EVERY DAY he is in Cyprus, President Anastasiades makes public comments about the Cyprus talks and more recently about the conference that will start in Crans-Montana on June 28. Some might say this is because he makes too many public appearances – he seems incapable of turning down any invitation to attend events, especially now that elections are on the horizon – at which he is always obliged to make a speech. The Cyprus problem is considered an easy subject to speak on, even if it means repeating the same things ad nauseam.
But this is only part of the truth, because the president’s daily speeches do not just consist of platitudes. There is a negative theme running through them, the president constantly telling us how the conference will fail if Turkey does not do this or that. It is as if he is already preparing for the blame game. On Sunday, for instance, he said that negotiations on security and guarantees had to be structured in accordance with international law, to ensure the full independence of an EU member state. And then, he said: “Therefore any conditions set, I do not think they are helping us in what we are seeking to achieve.”
Was his demand for negotiations to have a “structure in accordance with international law…” not a case of setting conditions? Was his original demand that the chapter on security and guarantees be discussed first and agreed before anything else was discussed not a case of setting conditions? He made this a condition for going to the conference, until the intervention of the UN secretary-general.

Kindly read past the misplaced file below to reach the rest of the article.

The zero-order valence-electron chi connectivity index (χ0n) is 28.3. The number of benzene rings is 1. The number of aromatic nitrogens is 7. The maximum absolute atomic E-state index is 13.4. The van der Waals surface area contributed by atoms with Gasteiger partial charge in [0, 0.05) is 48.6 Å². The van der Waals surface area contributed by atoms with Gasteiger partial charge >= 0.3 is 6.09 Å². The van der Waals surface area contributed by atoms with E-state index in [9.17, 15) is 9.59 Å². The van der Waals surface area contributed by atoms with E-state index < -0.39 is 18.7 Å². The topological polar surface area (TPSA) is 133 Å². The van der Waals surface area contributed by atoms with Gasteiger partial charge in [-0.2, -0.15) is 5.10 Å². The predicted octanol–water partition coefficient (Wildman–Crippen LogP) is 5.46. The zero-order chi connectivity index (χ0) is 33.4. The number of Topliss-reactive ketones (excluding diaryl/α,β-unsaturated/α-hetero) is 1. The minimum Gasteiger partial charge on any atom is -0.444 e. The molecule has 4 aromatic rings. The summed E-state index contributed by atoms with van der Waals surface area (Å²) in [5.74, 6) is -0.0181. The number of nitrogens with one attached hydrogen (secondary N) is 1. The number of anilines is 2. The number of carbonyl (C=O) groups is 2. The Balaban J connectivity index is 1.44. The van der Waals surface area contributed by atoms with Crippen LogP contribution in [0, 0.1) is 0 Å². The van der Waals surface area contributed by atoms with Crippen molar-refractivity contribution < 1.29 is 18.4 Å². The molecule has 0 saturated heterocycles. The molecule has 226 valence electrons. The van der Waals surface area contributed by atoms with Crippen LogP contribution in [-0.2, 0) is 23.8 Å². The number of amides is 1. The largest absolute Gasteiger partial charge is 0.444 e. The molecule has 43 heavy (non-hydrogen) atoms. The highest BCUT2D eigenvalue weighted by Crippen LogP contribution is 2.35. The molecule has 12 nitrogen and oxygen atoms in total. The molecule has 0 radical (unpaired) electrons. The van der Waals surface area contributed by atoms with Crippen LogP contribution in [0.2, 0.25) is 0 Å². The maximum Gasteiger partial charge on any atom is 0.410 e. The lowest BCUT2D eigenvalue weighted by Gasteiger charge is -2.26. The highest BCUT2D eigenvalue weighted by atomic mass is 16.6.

This setting of conditions could be interpreted as the tactic of someone who wants the talks to fail. For instance, the uncompromising stance on security and guarantees – immediate abolition of guarantees and withdrawal of all Turkish troops – leaves no room to negotiate successfully. Even if the Turkish side were willing to reach a compromise on the matter, with his oft-repeated conditions, Anastasiades has, in advance declared this a failure. He cannot not accept it because he has ruled out a compromise on countless occasions.
Even if he thought the compromise was favourable to Greek Cypriots, how will he be able to sell it after everything he has been saying? Perhaps the answer is that he does not want to have to sell a settlement, which is why he is constantly raising public expectations. After all, it is not very clever to go into make or break negotiations, which can only be successful if the two sides are prepared to compromise on many important issues, by announcing beforehand an unwillingness to compromise.